It should be noted here I confined my analysis only to the case of ERC. If I closely examine the implications of other financial scandals, it is possible to reveal how alarming each case is. In a nutshell the whole of the Ethiopian economy is in a dire state, whose severity is much more grave than most Ethiopians and the donor community may realize. The sooner the on-going madness is put to stop the better.


The Ethiopian Reporter

RUNNING OUT OF STEAM

28 Jan, 2017

By Yohannes Anberbir

(The Ethiopian Reporter) — The staggering level of external debt incurred by the Ethiopian Railways Corporation (ERC) has prompted authorities to look into ways of mitigating the problem.

The authorities have so far identified Transit Oriented Development (TOD) as a long-term sustainable plan. Through TOD, there are plan to supplement corporation revenue with additional sources by developing tourism sites and dry ports along the railway infrastructure, a high-ranking official told The Reporter. Regarding the swelling debt of the corporation, the authorities are looking into several options. Among these, transferring some portion of ERC’s stakes to foreign firms has been identified as a last resort measure, the official told The Reporter.

An official document obtained by The Reporter details the present financial status of the corporation. According to the document, ERC owes a total of 102.5 billion birr debt, of which 95.7 billion birr is external debt borrowed from the Export-Import (EXIM) Bank of China and from European banks facilitated by Credit Suisse Bank.

The remaining debt was owed to local sources, mainly the state-owned Commercial Bank of Ethiopia (CBE).
The corporation has expended close to USD 500 million for the Addis Ababa Light Railway Transit (ALRT) that began operation one-and-a-half years ago. From the beginning, the government did not envisage profiting from operating the ALRT. Such projects in most countries are primarily intended to alleviate shortage of public transportation. This is also the case for the Addis Ababa LRT, which has played its part in addressing the city’s transportation challenges. For instance, it has transported 17.9 million commuters and collected 56 million birr from ticket sales within the past six months. Nonetheless, the ALRT has been incurring losses. According to the document, the corporation has lost 1.8 billion birr from the ALRT operation during the past one-and-a-half years. In addition to the loss, the corporation has started reimbursing the principal loan and interests it has borrowed from the EXIM Bank of China. Last July, it paid USD 28.9 million. Another USD 29.24 million is due the coming month. Apart from this, the corporation has started paying interests and commitment fees for the USD 2.5 billion loan obtained from China for the construction of the Addis Ababa-Djibouti railway corridor which is expected to begin operation as of May 2017. Similarly, it has commenced servicing interests and commitment fees for the USD 1.165 billion loan obtained from European banks facilitated by Credit Suisse for the Awash-Woldia-Mekele route.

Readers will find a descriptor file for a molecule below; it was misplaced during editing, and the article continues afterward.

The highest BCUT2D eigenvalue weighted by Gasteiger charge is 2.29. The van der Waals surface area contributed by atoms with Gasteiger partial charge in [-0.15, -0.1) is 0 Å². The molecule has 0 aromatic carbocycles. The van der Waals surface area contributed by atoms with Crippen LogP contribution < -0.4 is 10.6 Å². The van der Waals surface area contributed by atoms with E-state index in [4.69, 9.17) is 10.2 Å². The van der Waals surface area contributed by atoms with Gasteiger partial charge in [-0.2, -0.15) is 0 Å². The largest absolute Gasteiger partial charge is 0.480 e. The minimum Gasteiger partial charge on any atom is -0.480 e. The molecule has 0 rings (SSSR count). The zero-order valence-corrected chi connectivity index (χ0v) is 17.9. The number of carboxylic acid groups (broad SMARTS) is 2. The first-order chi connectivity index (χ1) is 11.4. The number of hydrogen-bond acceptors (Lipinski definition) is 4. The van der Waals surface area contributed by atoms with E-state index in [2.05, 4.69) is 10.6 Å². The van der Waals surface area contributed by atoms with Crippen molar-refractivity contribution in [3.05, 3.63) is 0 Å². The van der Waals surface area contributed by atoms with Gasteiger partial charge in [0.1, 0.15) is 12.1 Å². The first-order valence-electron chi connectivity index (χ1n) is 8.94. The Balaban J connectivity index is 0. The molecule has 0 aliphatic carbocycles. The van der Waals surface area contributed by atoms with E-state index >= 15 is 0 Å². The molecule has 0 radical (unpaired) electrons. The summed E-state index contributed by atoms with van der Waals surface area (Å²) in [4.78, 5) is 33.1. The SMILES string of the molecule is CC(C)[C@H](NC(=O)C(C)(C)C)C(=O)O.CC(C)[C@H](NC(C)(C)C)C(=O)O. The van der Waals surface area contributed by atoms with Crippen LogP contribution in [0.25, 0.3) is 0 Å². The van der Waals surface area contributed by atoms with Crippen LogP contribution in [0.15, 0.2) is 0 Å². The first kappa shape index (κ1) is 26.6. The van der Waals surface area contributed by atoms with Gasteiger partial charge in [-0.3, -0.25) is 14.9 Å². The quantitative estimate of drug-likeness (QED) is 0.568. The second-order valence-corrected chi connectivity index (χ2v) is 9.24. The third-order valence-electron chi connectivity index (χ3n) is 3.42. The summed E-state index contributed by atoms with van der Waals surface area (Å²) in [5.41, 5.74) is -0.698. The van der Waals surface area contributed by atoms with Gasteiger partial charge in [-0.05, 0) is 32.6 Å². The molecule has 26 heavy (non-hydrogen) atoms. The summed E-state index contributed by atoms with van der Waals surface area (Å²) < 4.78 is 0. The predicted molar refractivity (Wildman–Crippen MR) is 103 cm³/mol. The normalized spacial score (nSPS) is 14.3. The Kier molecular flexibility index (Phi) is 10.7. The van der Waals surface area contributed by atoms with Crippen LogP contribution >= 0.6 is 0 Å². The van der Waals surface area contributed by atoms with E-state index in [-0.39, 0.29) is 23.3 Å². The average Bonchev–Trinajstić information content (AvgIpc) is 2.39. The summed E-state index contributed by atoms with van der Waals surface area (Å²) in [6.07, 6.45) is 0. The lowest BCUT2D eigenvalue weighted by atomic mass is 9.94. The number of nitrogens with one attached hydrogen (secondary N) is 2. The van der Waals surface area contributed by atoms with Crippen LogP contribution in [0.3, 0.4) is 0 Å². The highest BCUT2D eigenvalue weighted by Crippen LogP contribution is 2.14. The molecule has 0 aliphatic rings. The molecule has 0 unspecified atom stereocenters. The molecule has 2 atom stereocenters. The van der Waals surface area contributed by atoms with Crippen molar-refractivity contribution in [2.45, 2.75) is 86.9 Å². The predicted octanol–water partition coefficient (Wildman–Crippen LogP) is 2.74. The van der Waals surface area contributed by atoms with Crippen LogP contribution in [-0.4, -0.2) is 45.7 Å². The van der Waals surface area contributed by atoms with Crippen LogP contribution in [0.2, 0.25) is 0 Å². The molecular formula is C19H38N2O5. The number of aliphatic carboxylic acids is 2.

In July 2016, the corporation paid USD 35.47 million and USD 18.73 million for the two loans, respectively.

Another round of debt servicing worth USD 96 million is due for the coming month. However the cash-on-hand category of the balance sheet shows nil and no alternative sources has been identified so far, according to the document.

Not only this, the corporation has been unable to secure the 60 billion birr budget it has approved for the ongoing Ethiopian fiscal year.

State Owned Enterprises Affairs Standing Committee of the House of People’s Representatives (HPR) summoned the ERC on Tuesday to report on its second quarter performance. Chief Executive Officer of ERC, Getachew Betru (PhD), was explicit in revealing the challenges of the debt burden and the financial challenges facing the corporation. Simultaneously, Getachew was bold and vocal in assuring the standing committee regarding the exit strategies. He admitted that 2017 would be a tough year for his agency.

“It is a debt-driven project from the beginning, and we know that such events will happen in due course,” the CEO told The Reporter, “what matters is the exit strategy,” he said.

According to another top official of ERC, the Addis Ababa-Djibouti route was very lucrative for anyone interested in investing in.

“We significantly reduce the external debt by transferring 40 percent of this route alone,” the official said. However, this required government approval on any of the alterative exit strategies.